Will Facebook’s Libra Change the Way the World Banks?

A New Cryptocurrency Vies to Disrupt

Looming large: Facebook logo reflected off the Washington Monument, October 2018 TOM BRENNER / The New York Times​ / Redux

The crusaders who left western Europe to “liberate” the Holy Land might seem to have little in common with contemporary Facebook users. But Libra, Facebook’s new cryptocurrency platform, tackles a problem that was familiar in the twelfth century. The spread of promissory notes (letters of credit) in the High Middle Ages caused an upheaval in Eurasian markets. Libra promises to do the same. And just as medieval financial innovations might require demystification, so, too, does Libra.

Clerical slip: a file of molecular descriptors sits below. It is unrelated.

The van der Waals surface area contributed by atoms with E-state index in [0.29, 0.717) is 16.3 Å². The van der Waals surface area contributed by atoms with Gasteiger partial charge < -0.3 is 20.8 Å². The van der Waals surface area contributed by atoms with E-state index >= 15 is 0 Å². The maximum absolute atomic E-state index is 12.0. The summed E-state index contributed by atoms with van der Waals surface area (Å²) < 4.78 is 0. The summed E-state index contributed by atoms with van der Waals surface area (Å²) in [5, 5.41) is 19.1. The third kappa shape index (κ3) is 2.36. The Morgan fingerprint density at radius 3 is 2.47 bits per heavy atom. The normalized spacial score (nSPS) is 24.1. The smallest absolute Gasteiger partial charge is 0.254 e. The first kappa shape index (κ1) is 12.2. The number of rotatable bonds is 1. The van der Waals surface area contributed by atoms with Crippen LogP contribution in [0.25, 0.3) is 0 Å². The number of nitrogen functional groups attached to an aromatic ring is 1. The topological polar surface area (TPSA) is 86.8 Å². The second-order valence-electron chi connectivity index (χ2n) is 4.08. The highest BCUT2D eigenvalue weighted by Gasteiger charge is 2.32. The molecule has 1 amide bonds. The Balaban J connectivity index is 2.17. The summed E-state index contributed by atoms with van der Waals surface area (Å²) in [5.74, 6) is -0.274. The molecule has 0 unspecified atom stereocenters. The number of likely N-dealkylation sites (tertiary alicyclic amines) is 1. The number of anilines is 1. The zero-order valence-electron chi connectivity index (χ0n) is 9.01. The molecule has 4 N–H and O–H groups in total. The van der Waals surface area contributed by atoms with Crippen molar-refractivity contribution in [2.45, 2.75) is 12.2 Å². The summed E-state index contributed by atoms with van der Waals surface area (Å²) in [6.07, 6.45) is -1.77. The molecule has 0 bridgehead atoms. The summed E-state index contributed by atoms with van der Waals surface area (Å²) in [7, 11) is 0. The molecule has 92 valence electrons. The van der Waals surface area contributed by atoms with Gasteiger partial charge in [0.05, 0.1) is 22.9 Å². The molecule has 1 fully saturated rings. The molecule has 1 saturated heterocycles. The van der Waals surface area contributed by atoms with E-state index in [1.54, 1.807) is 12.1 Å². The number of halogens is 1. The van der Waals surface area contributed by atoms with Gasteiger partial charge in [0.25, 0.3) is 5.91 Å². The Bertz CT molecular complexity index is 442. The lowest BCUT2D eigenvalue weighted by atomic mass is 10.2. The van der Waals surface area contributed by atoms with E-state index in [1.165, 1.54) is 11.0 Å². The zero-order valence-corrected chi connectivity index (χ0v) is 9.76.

The crusaders had no easy way of bringing money with them. They couldn’t exactly wire funds or carry debit cards, and their coins were of little use in foreign lands. Gold was heavy and hard to move safely. The solution came from an unexpected source: the Knights Templar. The Templars were originally a Catholic military order that took up residence in Jerusalem, where they pledged to protect Christian pilgrims. They created the

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